The mystery of the Ainu does not end with their origins, however. One hotly debated topic that only adds to the mystery of Ainu history is the notion that they may have even been among the first peoples to inhabit North America. The epicenter of the debate swirling around this theory, and the best evidence for it, is a curious piece of fossil evidence called the Kennewick Man. The Kennewick Man, also sometimes referred to as the Richland Man, is a skeleton which was accidentally found at the Lake Wahulla section of the Columbia River in Kennewick, Washington on July 28, 1996. The skeleton was in remarkably good condition, missing only the sternum and some bones in the hands and feet. Upon examination, it was found that the skeleton lacked many distinctive features found in Native Americans, and exhibited some Caucasian features as well. In addition to features of the skull and bones, the condition of the teeth suggested a diet different from the Native Americans. For these reasons, it was thought that the remains were perhaps that of an early European explorer, however the mystery would only deepen upon further analysis.

Through preliminary radio carbon dating, it was found that the remains were around 9,000 years old. Also, a projectile tip of a type used from around 8,500 BP to 4,500BP was found lodged in the hip. It seemed that this was no European explorer, but rather a stone age individual with characteristics unlike the later Native Americans. Anthropologists and paleontologists rushed in to do more detailed examinations and try to determine the nature of these mysterious remains. Upon comparing the remains to 18 modern populations of humans, it was determined that the ancestry most closely resembled that of the Ainu.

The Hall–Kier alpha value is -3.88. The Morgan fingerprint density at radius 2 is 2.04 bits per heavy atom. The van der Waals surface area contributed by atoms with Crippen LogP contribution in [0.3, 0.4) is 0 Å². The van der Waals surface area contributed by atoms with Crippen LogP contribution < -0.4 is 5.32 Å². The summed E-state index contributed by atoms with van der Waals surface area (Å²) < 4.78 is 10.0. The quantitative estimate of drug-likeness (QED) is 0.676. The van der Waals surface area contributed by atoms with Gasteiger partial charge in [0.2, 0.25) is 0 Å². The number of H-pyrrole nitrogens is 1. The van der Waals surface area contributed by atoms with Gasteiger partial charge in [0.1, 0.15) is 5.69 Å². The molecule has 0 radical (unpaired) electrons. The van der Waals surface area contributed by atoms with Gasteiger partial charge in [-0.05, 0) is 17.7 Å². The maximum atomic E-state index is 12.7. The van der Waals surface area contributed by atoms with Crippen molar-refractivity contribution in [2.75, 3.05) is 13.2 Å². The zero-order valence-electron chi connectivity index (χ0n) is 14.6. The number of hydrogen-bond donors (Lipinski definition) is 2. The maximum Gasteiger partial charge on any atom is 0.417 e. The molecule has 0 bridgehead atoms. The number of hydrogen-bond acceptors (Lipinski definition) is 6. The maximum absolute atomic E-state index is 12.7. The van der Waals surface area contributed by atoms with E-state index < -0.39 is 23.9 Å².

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The Kennewick Man skeleton

The study of the Kennewick Man remains has long been embroiled in controversy. The remains were originally taken possession of by the U.S. Army Corps of engineers, who own the land on which the remains were found, however this was immediately challenged in court by the NAGPRA (Native American Graves Protection and Repatriation Act). NAGPRA states that any human remains found on federal lands that are found to be affiliated with a Native tribe can be claimed by that tribe. Several tribes claimed the remains as their own and demanded their return for a proper burial. This was quickly opposed by a group of archeologists and anthropologists who claimed that NAGPRA did not apply in this case, and so the long legal battles surrounding the Kennewick man started, often holding up studies and even bringing research on the remains screeching to a halt. Examination and analysis of the remains was halted in 1996 due to court battles and debates with Native tribes, only to resume again in 1998.